The reaction in AJK

April 8, 2018

Is there a connection between violations at the LOC and killings in Kashmir?

The reaction in AJK

Anger had already been simmering in Pakistan and Azad Jammu & Kashmir (AJK) over the alleged violations of the Line of Control (LoC) by India, but the recent killings of Kashmiri youth in Indian-occupied Kashmir triggered a wave of fury.

Through the past week, thousands of Kashmiri and Pakistani political activists took to the streets of AJK to protest against Indian security forces. Lawyers, religious leaders, politicians and even cricketers and celebrities slammed the use of brute force by Indian security forces against Kashmiris.

Indian authorities blame Pakistan for the unrest in the valley. Pakistan cannot be blamed for the ruthless use of pellet guns, imprisonment of Kashmiri political workers and fake encounters. There is no evidence suggesting that Burhan Wani, whose 2017 murder exacerbated the current turmoil, was trained here. It is the indigenous response to Indian atrocities that have been condemned by Pakistan and international human rights organisations. If New Delhi is not involved in flagrant violations of human rights then why doesn’t it allow rights groups to visit the valley, analysts ask.

"Kashmiri nationalists believe it is India that is fuelling this tension. Right-wing BJP and RSS want to fan anti-Muslim and anti-Pakistan feelings to get political mileage in the upcoming polls and this has prompted them to commit atrocities in Kashmir," says President of Jammu Kashmir Liberation Front, AJK, Dr Tauqeer Gilani.

"We do not believe in using jihadi proxies as a tool of foreign policy. We think jihadists have badly damaged the struggle of Kashmiri people, which was secular and political in nature before the jihadists hijacked it," says Gilani. He fears Indian atrocities will only popularise the narrative of jihadi organisations that have been maintaining a low profile because of international pressure. "Emotions are running high. Talking about a peaceful solution is becoming difficult for Kashmiri nationalist parties. It is almost impossible to talk about a non-violent struggle before the Kashmiri youths in Indian-occupied Kashmir. The same is the case in Pakistan. If the situation does not improve, our cadre could think about other ways of waging the struggle against the Indian occupation," says Gilani.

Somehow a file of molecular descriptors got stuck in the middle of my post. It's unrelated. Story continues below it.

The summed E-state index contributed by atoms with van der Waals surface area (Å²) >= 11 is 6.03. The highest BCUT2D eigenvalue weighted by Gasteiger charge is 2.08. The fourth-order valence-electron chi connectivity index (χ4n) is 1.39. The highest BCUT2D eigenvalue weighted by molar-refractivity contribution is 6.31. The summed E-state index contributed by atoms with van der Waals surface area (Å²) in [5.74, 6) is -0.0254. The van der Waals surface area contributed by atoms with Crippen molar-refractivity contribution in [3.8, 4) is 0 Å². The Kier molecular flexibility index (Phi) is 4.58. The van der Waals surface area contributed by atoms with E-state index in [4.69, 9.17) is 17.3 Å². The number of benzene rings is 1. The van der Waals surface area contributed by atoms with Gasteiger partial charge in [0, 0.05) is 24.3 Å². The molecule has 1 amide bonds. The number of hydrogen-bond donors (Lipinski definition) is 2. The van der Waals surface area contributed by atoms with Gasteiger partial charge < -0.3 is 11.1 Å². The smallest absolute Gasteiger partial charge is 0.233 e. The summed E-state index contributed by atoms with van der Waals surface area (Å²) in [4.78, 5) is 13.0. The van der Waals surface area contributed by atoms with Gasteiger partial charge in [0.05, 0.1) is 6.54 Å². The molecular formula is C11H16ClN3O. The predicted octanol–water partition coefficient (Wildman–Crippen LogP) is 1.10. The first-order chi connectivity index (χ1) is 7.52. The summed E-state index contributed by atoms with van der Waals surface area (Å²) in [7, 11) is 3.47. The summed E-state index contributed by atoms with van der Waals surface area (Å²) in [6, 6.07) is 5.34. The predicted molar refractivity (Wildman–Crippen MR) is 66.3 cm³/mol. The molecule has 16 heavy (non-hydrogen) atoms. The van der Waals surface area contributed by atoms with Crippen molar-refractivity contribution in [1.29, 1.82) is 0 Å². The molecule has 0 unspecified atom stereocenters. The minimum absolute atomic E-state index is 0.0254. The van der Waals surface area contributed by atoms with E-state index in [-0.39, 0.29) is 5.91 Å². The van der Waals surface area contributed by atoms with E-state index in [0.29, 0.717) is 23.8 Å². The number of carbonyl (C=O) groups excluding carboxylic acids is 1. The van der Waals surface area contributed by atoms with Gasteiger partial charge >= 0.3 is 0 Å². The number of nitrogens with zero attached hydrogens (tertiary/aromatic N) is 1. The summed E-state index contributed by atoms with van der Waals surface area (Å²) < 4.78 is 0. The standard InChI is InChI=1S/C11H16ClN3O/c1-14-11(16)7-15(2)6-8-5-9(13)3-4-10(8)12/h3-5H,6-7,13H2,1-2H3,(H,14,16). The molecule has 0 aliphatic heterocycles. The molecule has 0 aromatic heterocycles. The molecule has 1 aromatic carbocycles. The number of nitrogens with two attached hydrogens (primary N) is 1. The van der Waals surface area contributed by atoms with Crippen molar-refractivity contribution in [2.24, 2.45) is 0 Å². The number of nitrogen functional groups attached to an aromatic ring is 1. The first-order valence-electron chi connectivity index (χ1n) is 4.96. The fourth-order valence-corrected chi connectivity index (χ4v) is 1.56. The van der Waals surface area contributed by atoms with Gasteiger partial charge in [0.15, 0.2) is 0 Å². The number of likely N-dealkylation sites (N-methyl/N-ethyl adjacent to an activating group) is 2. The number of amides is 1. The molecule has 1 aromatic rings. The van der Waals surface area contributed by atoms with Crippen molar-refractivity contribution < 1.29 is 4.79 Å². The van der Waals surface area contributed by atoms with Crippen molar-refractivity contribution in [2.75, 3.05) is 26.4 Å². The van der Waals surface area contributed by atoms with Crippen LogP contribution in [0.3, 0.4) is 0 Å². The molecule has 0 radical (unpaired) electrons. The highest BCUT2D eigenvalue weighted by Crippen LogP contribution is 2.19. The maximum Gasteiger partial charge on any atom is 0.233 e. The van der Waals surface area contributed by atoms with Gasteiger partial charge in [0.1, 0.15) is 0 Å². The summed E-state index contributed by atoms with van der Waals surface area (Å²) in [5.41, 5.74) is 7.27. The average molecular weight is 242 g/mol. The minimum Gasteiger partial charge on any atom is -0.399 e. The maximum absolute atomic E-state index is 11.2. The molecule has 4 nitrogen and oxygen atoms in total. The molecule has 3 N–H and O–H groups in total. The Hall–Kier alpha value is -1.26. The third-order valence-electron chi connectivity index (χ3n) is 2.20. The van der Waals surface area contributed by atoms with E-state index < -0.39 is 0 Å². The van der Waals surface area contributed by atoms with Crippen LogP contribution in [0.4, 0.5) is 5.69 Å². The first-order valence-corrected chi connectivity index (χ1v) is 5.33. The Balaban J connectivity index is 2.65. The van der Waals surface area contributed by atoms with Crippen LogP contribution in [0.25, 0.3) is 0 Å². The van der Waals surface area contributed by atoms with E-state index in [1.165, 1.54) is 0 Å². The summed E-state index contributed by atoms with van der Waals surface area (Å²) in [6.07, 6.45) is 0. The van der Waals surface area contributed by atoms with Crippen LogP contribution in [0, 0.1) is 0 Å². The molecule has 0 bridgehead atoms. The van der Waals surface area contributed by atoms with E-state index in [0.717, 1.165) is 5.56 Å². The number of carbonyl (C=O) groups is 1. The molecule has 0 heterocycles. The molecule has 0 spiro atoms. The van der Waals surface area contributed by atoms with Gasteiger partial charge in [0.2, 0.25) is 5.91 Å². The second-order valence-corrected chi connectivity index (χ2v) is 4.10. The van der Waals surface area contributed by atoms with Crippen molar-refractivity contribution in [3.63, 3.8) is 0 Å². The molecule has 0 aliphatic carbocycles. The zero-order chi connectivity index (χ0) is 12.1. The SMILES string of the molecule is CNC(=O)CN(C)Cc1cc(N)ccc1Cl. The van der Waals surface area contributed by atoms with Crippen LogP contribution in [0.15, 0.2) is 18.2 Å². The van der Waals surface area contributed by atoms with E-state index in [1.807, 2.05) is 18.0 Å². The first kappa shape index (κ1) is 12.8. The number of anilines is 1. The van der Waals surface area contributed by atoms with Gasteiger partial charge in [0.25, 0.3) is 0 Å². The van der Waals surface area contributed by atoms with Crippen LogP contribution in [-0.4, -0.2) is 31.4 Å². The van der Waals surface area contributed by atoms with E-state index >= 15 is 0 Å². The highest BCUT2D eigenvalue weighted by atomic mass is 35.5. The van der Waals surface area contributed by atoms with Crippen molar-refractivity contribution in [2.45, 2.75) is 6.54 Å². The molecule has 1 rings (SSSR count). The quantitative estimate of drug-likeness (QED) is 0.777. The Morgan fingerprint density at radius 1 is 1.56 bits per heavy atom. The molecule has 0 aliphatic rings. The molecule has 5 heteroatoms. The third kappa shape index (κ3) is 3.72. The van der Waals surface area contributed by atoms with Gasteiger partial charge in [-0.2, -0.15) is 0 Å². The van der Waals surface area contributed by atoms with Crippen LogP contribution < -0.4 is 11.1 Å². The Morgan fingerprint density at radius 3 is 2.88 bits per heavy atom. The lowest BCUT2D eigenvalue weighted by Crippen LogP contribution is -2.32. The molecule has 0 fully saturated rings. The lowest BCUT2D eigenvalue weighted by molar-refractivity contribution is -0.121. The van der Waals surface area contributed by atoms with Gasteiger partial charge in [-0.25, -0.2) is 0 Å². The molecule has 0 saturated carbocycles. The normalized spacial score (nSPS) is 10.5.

Banned jihadi outfits are poised to exploit this situation. The defunct Jaish-e-Mohammad’s weekly magazine, Al Qalm has accused India of using Israeli-made chemical materials to bomb homes in Kashmir. The magazine lambasts India for killing innocent citizens, imprisoning people and interfering with religious matters.

Pacifists in the two nuclear-armed countries fear that the tension along the LOC and turmoil in Indian-held Kashmir could escalate into an armed conflict. Pakistan’s foreign minister and many politicians in India have also warned about this possibility. Such a scenario would be catastrophic for the region because the two arch rivals are believed to have over 200 nuclear warheads, capable of generating over 10 million tonnes of smoke.

Many feel that the international community should intervene because any miscalculation could be disastrous for the over two billion people of the region as well as the rest of the world.

The reaction in AJK